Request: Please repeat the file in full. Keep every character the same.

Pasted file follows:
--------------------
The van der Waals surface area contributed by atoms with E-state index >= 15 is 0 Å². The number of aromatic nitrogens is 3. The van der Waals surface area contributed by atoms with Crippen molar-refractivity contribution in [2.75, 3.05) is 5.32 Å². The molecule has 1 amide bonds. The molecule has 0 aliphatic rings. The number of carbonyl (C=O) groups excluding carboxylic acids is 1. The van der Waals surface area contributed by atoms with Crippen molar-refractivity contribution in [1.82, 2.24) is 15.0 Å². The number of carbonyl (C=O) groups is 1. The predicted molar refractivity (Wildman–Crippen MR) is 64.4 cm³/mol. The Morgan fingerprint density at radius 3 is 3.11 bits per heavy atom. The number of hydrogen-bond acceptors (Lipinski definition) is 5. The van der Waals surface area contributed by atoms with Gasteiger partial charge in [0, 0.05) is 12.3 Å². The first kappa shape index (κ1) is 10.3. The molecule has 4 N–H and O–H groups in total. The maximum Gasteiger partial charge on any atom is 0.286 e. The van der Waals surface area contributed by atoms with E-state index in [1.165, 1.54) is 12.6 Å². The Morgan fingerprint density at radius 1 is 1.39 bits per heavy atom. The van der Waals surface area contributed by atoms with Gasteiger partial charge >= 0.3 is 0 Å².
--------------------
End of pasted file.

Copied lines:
The van der Waals surface area contributed by atoms with E-state index >= 15 is 0 Å². The number of aromatic nitrogens is 3. The van der Waals surface area contributed by atoms with Crippen molar-refractivity contribution in [2.75, 3.05) is 5.32 Å². The molecule has 1 amide bonds. The molecule has 0 aliphatic rings. The number of carbonyl (C=O) groups excluding carboxylic acids is 1. The van der Waals surface area contributed by atoms with Crippen molar-refractivity contribution in [1.82, 2.24) is 15.0 Å². The number of carbonyl (C=O) groups is 1. The predicted molar refractivity (Wildman–Crippen MR) is 64.4 cm³/mol. The Morgan fingerprint density at radius 3 is 3.11 bits per heavy atom. The number of hydrogen-bond acceptors (Lipinski definition) is 5. The van der Waals surface area contributed by atoms with Gasteiger partial charge in [0, 0.05) is 12.3 Å². The first kappa shape index (κ1) is 10.3. The molecule has 4 N–H and O–H groups in total. The maximum Gasteiger partial charge on any atom is 0.286 e. The van der Waals surface area contributed by atoms with E-state index in [1.165, 1.54) is 12.6 Å². The Morgan fingerprint density at radius 1 is 1.39 bits per heavy atom. The van der Waals surface area contributed by atoms with Gasteiger partial charge >= 0.3 is 0 Å².